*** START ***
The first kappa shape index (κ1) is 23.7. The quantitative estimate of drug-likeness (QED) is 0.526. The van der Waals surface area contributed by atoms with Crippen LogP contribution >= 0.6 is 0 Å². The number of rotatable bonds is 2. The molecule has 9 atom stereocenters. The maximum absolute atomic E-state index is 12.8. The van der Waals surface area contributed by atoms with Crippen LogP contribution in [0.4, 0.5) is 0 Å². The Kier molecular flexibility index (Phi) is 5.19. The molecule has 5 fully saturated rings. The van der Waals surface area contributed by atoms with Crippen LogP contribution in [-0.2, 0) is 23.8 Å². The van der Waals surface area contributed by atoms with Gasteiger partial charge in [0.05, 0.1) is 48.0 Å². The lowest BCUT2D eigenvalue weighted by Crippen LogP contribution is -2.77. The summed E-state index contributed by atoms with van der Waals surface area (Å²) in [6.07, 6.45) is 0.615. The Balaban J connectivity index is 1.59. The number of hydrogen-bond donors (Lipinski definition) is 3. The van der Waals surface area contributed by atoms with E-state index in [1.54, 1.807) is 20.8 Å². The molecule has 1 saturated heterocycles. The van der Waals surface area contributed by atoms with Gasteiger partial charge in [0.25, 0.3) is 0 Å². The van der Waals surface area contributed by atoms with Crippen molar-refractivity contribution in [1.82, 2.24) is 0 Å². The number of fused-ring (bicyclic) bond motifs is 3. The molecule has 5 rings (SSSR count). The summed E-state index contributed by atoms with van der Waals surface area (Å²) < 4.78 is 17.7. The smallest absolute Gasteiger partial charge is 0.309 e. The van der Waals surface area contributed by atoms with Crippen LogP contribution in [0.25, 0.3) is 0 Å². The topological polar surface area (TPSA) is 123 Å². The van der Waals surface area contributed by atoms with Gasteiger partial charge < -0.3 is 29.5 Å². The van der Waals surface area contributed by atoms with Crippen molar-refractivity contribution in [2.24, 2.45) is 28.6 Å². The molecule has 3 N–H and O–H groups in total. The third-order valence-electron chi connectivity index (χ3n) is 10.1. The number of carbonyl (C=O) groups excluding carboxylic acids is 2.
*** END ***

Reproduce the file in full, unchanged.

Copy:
The first kappa shape index (κ1) is 23.7. The quantitative estimate of drug-likeness (QED) is 0.526. The van der Waals surface area contributed by atoms with Crippen LogP contribution >= 0.6 is 0 Å². The number of rotatable bonds is 2. The molecule has 9 atom stereocenters. The maximum absolute atomic E-state index is 12.8. The van der Waals surface area contributed by atoms with Crippen LogP contribution in [0.4, 0.5) is 0 Å². The Kier molecular flexibility index (Phi) is 5.19. The molecule has 5 fully saturated rings. The van der Waals surface area contributed by atoms with Crippen LogP contribution in [-0.2, 0) is 23.8 Å². The van der Waals surface area contributed by atoms with Gasteiger partial charge in [0.05, 0.1) is 48.0 Å². The lowest BCUT2D eigenvalue weighted by Crippen LogP contribution is -2.77. The summed E-state index contributed by atoms with van der Waals surface area (Å²) in [6.07, 6.45) is 0.615. The Balaban J connectivity index is 1.59. The number of hydrogen-bond donors (Lipinski definition) is 3. The van der Waals surface area contributed by atoms with E-state index in [1.54, 1.807) is 20.8 Å². The molecule has 1 saturated heterocycles. The van der Waals surface area contributed by atoms with Gasteiger partial charge in [0.25, 0.3) is 0 Å². The van der Waals surface area contributed by atoms with Crippen molar-refractivity contribution in [1.82, 2.24) is 0 Å². The number of fused-ring (bicyclic) bond motifs is 3. The molecule has 5 rings (SSSR count). The summed E-state index contributed by atoms with van der Waals surface area (Å²) < 4.78 is 17.7. The smallest absolute Gasteiger partial charge is 0.309 e. The van der Waals surface area contributed by atoms with Crippen LogP contribution in [0.25, 0.3) is 0 Å². The topological polar surface area (TPSA) is 123 Å². The van der Waals surface area contributed by atoms with Gasteiger partial charge < -0.3 is 29.5 Å². The van der Waals surface area contributed by atoms with Crippen molar-refractivity contribution in [2.24, 2.45) is 28.6 Å². The molecule has 3 N–H and O–H groups in total. The third-order valence-electron chi connectivity index (χ3n) is 10.1. The number of carbonyl (C=O) groups excluding carboxylic acids is 2.